Be prepared. No matter the incident, have enough food, water and supplies to sustain every member of the household for 72 hours. Store the kit in an easy-to-carry container, such as a backpack or duffle bag. Be sure to include:

n Bottled water (at least one gallon per day per person)

n Non-perishable packaged or canned food and manual can opener

n Battery-powered radio and extra batteries

n Flashlight and small tools (pliers, wrench, screwdriver)

n Candles and matches

n First Aid kit and prescription medicines (drugstore may be inaccessible or closed during a storm)

n Change of clothing and hygiene items

n Pre-moistened towelettes, napkins, paper towels

n Sleeping bags, blankets, pillows

n Special items for infants, the elderly or disabled

n Disposable eating utensils (paper plates, plastic cutlery)

Home protection tips: Remove dead tree branches. Ice and snow, combined with winter winds, can cause limbs to snap, creating a hazard to homes, cars, and passersby. Clean gutters. Snow and ice can build up quickly, especially if your gutters are clogged with leaves and debris. When thawing begins, the water has nowhere to drain and can back up under your roof and eaves, causing wall and ceiling damage. Consider buying screens to keep your gutters debris-free.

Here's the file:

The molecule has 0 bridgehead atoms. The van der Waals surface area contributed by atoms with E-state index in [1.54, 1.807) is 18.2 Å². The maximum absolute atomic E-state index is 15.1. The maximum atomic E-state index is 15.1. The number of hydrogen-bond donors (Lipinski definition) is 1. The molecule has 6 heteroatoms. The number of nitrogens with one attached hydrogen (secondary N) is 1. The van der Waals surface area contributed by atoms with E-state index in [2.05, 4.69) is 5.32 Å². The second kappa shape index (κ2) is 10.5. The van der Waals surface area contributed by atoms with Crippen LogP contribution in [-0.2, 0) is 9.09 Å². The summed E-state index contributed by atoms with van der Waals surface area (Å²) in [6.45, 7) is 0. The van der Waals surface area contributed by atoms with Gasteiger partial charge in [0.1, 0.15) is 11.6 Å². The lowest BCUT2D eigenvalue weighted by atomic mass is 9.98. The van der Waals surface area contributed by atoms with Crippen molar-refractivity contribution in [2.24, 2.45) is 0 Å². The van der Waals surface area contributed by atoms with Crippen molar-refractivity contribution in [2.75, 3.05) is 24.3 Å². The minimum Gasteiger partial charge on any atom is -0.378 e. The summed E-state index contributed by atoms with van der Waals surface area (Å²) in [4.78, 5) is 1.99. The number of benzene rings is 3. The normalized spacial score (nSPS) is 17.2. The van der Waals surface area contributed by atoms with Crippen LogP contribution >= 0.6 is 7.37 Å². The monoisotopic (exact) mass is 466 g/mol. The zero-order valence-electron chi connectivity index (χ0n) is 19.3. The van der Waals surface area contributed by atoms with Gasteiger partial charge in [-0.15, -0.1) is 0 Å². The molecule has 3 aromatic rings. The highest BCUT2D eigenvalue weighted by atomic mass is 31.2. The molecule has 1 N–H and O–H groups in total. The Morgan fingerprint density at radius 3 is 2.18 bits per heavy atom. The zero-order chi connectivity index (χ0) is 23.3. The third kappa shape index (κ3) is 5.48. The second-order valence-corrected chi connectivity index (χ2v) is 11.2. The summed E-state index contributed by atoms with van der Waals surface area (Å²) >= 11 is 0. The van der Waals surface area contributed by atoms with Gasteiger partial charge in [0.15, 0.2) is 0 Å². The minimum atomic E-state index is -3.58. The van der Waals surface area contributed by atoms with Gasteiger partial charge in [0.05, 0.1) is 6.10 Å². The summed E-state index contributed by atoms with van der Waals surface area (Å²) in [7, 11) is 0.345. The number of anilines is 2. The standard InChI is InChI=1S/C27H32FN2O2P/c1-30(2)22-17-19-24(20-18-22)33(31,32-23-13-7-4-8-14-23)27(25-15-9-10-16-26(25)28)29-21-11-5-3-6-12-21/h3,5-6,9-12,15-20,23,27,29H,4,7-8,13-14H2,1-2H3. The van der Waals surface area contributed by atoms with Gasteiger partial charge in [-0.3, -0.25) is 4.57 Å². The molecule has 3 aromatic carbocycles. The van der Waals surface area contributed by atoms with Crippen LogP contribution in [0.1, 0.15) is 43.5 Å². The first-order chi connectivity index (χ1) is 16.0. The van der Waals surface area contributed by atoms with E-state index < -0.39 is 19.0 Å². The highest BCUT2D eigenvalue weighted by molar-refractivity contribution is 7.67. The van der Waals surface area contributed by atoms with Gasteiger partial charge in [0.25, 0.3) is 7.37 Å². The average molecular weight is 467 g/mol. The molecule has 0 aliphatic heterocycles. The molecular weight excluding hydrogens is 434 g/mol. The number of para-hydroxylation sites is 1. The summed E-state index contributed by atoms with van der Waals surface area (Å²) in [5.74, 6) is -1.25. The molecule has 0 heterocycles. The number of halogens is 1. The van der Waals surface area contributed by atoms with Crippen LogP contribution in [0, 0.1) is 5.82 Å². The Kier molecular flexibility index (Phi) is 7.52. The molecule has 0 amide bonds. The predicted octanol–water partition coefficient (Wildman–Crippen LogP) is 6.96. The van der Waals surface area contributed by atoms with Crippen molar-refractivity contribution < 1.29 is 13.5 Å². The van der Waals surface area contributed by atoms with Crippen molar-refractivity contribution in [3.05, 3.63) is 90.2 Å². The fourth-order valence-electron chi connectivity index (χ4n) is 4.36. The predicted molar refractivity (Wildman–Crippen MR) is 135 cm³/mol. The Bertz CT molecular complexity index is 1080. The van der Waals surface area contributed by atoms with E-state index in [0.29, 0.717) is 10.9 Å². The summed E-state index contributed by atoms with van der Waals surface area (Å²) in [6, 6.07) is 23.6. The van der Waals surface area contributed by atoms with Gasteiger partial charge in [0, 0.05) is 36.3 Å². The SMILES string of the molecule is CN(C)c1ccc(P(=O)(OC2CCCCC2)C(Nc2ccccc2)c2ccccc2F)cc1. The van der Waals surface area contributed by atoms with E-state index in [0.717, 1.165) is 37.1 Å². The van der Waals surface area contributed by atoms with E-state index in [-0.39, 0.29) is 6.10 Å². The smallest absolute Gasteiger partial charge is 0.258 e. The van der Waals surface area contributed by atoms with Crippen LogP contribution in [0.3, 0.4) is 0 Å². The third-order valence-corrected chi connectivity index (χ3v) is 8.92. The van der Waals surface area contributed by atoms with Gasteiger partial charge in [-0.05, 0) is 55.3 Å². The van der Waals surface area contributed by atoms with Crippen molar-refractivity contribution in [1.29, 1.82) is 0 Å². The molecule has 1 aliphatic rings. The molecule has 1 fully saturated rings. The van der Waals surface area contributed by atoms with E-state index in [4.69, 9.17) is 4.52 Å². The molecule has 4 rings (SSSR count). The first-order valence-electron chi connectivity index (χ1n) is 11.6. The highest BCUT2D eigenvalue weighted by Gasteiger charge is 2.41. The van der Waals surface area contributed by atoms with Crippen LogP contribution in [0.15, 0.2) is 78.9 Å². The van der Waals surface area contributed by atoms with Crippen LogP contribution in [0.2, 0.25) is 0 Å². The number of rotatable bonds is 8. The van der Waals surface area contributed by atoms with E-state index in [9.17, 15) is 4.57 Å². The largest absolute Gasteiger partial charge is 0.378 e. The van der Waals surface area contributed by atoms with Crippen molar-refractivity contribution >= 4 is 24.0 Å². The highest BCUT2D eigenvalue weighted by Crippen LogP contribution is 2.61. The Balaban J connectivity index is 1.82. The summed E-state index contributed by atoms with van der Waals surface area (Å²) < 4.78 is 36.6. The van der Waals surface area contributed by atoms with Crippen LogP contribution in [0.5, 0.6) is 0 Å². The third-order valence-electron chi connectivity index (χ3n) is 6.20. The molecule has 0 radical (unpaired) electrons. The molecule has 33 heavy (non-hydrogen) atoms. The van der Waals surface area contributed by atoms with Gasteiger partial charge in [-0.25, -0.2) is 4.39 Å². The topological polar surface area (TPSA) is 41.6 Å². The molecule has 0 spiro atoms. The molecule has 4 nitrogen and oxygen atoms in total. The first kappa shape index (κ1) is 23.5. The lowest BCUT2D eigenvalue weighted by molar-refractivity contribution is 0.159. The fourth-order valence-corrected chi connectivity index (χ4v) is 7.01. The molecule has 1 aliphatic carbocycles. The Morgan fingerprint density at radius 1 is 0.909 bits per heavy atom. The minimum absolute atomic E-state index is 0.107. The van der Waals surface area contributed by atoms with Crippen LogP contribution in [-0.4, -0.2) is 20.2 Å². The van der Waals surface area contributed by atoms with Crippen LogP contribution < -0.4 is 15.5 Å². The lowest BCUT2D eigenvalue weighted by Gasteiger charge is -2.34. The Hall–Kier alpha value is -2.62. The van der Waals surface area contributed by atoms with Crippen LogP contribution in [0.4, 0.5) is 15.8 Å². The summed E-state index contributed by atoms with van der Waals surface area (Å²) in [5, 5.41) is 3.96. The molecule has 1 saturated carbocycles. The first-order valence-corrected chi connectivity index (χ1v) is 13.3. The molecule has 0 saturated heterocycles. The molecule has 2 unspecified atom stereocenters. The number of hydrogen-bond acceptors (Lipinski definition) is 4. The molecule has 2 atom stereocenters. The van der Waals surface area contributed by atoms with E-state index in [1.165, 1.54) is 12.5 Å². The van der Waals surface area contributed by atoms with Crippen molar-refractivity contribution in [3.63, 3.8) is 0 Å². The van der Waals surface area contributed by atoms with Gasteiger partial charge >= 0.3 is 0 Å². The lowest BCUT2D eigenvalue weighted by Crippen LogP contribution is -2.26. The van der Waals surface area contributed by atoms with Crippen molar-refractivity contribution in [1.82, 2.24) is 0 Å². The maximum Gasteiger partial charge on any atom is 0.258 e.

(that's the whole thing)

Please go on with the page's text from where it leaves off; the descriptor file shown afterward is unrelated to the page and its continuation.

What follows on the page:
Check your homeowner’s insurance policy to make sure coverage is adequate.

During extreme cold weather, power outages or blizzards, wrap water pipes with newspapers or blankets; each provides additional insulation and can help prevent the pipes from bursting. If you have water pipes on the outside of your residence, surround the pipes with bales of hay so the outside pipes do not freeze. Never set the thermostat below 55 degrees when your home is unoccupied.